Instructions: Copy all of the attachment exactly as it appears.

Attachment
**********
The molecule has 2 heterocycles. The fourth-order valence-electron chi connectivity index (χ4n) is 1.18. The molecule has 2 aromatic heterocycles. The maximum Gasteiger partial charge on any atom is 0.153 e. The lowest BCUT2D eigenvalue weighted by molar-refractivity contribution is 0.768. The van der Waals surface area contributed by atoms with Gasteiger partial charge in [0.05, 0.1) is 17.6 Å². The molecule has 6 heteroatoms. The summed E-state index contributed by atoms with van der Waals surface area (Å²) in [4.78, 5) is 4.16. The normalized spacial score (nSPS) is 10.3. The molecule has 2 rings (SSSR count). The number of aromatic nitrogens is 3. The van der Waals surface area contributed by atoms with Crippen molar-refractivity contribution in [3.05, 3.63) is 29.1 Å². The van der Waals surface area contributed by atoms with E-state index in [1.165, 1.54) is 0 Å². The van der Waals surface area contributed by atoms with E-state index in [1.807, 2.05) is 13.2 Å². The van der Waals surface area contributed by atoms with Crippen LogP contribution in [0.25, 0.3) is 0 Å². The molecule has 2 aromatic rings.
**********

The molecule has 2 heterocycles. The fourth-order valence-electron chi connectivity index (χ4n) is 1.18. The molecule has 2 aromatic heterocycles. The maximum Gasteiger partial charge on any atom is 0.153 e. The lowest BCUT2D eigenvalue weighted by molar-refractivity contribution is 0.768. The van der Waals surface area contributed by atoms with Gasteiger partial charge in [0.05, 0.1) is 17.6 Å². The molecule has 6 heteroatoms. The summed E-state index contributed by atoms with van der Waals surface area (Å²) in [4.78, 5) is 4.16. The normalized spacial score (nSPS) is 10.3. The molecule has 2 rings (SSSR count). The number of aromatic nitrogens is 3. The van der Waals surface area contributed by atoms with Crippen molar-refractivity contribution in [3.05, 3.63) is 29.1 Å². The van der Waals surface area contributed by atoms with E-state index in [1.165, 1.54) is 0 Å². The van der Waals surface area contributed by atoms with E-state index in [1.807, 2.05) is 13.2 Å². The van der Waals surface area contributed by atoms with Crippen LogP contribution in [0.25, 0.3) is 0 Å². The molecule has 2 aromatic rings.